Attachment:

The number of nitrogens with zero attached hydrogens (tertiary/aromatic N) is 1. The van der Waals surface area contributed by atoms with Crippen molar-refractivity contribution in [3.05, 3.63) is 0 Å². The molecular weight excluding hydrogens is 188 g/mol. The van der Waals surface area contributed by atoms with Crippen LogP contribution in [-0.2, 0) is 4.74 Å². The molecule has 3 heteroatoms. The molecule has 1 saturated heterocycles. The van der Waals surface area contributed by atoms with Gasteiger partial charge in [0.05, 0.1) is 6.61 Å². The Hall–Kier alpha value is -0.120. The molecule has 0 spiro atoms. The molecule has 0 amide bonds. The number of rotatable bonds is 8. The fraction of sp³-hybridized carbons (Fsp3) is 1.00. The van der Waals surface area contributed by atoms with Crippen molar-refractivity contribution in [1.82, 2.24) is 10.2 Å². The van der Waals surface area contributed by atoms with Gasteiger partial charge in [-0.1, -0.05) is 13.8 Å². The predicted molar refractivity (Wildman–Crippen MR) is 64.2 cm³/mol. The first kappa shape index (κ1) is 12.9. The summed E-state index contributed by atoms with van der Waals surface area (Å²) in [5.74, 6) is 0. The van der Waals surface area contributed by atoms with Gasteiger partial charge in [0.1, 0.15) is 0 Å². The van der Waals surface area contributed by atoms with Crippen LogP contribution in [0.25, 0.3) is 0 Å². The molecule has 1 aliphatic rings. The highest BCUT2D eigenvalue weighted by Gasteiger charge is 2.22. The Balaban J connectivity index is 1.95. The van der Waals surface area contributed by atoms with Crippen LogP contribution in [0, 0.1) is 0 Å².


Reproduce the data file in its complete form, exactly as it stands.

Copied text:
The number of nitrogens with zero attached hydrogens (tertiary/aromatic N) is 1. The van der Waals surface area contributed by atoms with Crippen molar-refractivity contribution in [3.05, 3.63) is 0 Å². The molecular weight excluding hydrogens is 188 g/mol. The van der Waals surface area contributed by atoms with Crippen LogP contribution in [-0.2, 0) is 4.74 Å². The molecule has 3 heteroatoms. The molecule has 1 saturated heterocycles. The van der Waals surface area contributed by atoms with Gasteiger partial charge in [0.05, 0.1) is 6.61 Å². The Hall–Kier alpha value is -0.120. The molecule has 0 spiro atoms. The molecule has 0 amide bonds. The number of rotatable bonds is 8. The fraction of sp³-hybridized carbons (Fsp3) is 1.00. The van der Waals surface area contributed by atoms with Crippen molar-refractivity contribution in [1.82, 2.24) is 10.2 Å². The van der Waals surface area contributed by atoms with Gasteiger partial charge in [-0.1, -0.05) is 13.8 Å². The predicted molar refractivity (Wildman–Crippen MR) is 64.2 cm³/mol. The first kappa shape index (κ1) is 12.9. The summed E-state index contributed by atoms with van der Waals surface area (Å²) in [5.74, 6) is 0. The van der Waals surface area contributed by atoms with Gasteiger partial charge in [0.1, 0.15) is 0 Å². The van der Waals surface area contributed by atoms with Crippen LogP contribution in [0.25, 0.3) is 0 Å². The molecule has 1 aliphatic rings. The highest BCUT2D eigenvalue weighted by Gasteiger charge is 2.22. The Balaban J connectivity index is 1.95. The van der Waals surface area contributed by atoms with Crippen LogP contribution in [0, 0.1) is 0 Å².